|Quoting Pilotpip (Reply 3):|
The amount of time from idle to full power is dictated by regulation (don't recall what time that is)
|Quoting Vikkyvik (Reply 4):|
Far as I remember, isn't it about 6 or 7 seconds?
|Quoting Vikkyvik (Reply 4):|
I also seem to remember reading that on some airplanes, when powering up for takeoff, the pilots first advance the levers to some low N1 setting above idle, and let the engines stabilize there before setting full takeoff thrust? Or was that on pre-FADEC aircraft?
|Quoting PhilSquares (Reply 7):|
What this ensures is the engines spool up at a fairly uniform rate. Thus, you are minimizing any directional control problems that could occur if you went right from idle to the calculated takeoff thrust setting.
|Quoting Fr8Mech (Reply 6):|
The short answer is air management. Controlling the air through the engine via VSV/VBV/bleed valve manipulation is
|Quoting Speedracer1407 (Reply 12):|
In my experience as a passenger, FADEC equipped engines can spool from idle or a low "stabilizing" setting to takeoff power almost instantly; probably little more than a second or so.
As a passenger, I've experienced a quick spool-up at least once on every modern plane equipped with FADEC I've flown on in recent years (A320, 738, EMB170, ERJ145), and each time was memorable because of the sudden whack of thrust,
|Quoting Max Q (Reply 16):|
The JT8D'S on the MD80 series are purely hydromechanical in their fuel control, they also have the slowest spool time of any jet engine I have flown.
|Quoting Max Q (Reply 18):|
You also mention your timed tests are done from approach idle, there is a big difference in acceleration time from approach idle or ground idle.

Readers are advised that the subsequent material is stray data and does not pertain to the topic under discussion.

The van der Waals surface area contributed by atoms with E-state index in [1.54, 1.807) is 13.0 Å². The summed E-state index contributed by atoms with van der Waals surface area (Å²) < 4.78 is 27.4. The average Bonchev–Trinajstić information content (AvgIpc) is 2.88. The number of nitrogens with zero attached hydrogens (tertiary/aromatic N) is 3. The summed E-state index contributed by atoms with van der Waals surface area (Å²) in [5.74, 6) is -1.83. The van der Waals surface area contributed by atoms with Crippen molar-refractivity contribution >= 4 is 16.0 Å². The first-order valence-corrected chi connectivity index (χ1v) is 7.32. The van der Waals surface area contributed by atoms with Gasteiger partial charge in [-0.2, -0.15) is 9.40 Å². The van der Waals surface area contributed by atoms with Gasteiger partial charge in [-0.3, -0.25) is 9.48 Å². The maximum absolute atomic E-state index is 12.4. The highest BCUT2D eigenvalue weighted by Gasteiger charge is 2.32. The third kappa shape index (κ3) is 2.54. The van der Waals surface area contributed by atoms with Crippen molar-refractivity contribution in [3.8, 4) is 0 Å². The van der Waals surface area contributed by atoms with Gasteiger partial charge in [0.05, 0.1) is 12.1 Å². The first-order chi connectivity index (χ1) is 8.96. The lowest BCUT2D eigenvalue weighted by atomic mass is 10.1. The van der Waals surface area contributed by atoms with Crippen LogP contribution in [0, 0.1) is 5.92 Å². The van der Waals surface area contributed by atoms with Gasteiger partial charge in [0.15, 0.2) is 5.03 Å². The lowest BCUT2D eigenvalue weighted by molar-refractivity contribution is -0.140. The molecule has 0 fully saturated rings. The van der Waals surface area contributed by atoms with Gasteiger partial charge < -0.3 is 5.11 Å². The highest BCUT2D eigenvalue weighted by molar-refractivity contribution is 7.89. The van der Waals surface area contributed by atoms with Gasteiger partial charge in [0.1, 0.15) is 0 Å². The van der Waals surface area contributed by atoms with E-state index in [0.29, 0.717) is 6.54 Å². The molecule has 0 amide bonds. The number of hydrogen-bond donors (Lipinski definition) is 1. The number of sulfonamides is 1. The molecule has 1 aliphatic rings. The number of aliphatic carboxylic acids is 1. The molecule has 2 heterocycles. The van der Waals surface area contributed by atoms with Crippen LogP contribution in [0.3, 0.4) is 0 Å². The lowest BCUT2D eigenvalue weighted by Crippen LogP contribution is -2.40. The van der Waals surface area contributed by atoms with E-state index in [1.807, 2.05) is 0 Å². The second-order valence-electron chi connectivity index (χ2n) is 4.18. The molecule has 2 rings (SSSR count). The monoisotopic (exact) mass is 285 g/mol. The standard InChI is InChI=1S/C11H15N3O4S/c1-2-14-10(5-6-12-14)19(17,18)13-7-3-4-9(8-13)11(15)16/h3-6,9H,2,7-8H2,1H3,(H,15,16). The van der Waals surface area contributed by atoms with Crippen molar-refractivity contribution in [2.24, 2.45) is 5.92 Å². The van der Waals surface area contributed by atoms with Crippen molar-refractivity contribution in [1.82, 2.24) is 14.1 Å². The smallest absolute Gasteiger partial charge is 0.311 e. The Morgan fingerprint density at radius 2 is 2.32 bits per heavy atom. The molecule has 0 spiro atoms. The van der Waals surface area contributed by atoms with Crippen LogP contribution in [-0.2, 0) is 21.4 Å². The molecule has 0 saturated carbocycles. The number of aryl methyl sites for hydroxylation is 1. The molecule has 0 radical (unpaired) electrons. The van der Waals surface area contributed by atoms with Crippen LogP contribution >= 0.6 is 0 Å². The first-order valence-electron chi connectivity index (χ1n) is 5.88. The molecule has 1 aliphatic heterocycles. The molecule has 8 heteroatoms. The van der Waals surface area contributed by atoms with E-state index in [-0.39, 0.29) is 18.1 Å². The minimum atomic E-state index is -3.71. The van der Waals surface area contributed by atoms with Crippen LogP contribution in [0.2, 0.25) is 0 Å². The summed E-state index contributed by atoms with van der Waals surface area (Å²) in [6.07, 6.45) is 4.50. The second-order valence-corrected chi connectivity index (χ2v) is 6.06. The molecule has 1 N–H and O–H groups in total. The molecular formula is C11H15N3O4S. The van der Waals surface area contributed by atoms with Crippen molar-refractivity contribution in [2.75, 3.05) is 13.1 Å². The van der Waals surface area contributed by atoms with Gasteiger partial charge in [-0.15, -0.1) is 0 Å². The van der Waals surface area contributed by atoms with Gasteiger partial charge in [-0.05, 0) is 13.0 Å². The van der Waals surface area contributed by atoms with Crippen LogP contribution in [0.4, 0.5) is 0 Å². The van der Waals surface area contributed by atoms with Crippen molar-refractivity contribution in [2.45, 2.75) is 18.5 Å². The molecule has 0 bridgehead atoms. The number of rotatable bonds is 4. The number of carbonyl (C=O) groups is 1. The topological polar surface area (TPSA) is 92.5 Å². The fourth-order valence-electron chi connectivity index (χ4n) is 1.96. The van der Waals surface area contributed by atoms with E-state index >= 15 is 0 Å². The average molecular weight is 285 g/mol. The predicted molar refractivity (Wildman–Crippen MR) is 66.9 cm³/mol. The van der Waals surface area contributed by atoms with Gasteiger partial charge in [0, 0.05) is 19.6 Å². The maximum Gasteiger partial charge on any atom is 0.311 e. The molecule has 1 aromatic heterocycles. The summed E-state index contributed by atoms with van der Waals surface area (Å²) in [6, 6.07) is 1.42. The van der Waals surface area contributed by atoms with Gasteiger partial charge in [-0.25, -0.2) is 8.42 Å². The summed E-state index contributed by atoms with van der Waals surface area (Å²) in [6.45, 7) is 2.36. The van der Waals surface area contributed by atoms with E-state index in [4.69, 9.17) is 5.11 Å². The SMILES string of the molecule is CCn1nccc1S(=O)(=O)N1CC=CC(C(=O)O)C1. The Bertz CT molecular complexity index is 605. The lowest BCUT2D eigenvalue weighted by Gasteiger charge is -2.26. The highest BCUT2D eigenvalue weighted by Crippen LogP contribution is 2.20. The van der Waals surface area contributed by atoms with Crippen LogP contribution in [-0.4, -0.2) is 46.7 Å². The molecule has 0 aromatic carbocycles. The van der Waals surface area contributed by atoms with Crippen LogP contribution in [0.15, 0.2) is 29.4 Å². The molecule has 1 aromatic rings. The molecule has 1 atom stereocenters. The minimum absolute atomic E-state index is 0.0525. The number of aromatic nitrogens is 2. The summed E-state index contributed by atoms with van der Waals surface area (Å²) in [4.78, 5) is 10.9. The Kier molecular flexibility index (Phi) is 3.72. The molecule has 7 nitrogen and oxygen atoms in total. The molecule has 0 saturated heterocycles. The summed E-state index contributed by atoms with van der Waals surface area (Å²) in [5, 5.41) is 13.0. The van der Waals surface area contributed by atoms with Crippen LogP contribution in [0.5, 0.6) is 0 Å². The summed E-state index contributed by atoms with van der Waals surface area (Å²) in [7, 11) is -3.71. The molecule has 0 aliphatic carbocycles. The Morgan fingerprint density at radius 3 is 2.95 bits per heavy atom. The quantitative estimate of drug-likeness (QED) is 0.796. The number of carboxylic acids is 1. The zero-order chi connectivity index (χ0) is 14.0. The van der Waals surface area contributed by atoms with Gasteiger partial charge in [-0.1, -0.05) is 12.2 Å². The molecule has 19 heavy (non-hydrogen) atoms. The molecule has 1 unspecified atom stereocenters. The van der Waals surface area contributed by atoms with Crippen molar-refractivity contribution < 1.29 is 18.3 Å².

Spool up from ground idle took a loong time.
|Quoting SpeedBirdA380 (Reply 14):|
As this topic is about engine spool ups someone once told me Rolls Royce engines spool up faster than other engines because of their three spool stage design compared to two spool stage engines.
Is this true?
|Quoting VC-10 (Reply 21):|
The throttles also had to be slammed forward to ensure the throttle master switches were operated. If the throttles were moved in a less forceful manner,the relevant systems may not respond in the expected manner.
|Quoting CanadianNorth (Reply 23):|
As a related topic, I was wondering the other day are there any large turbofans (or pure jets too) that make use of bleed ports such as those found on helicopter engines (T-53, Allison 250, etc)? The purpose of them is basically to unload the compressor for faster acceleration which is often needed in a helicopter, but I've never heard of such an installation on a fixed wing. Anyone heard of one?
|Quoting Jetlagged (Reply 24):|
Older JT9Ds had a number of such valves which opened under certain conditions, such as starting, at low rpm and in reverse thrust. They opened during starting to offload the HP compressor and make it spool up quicker. The bleeds opened in reverse thrust to improve stability and prevent surge. Later JT9Ds (-7Q onwards) had variable bleed valves rather than a number of fixed ports.
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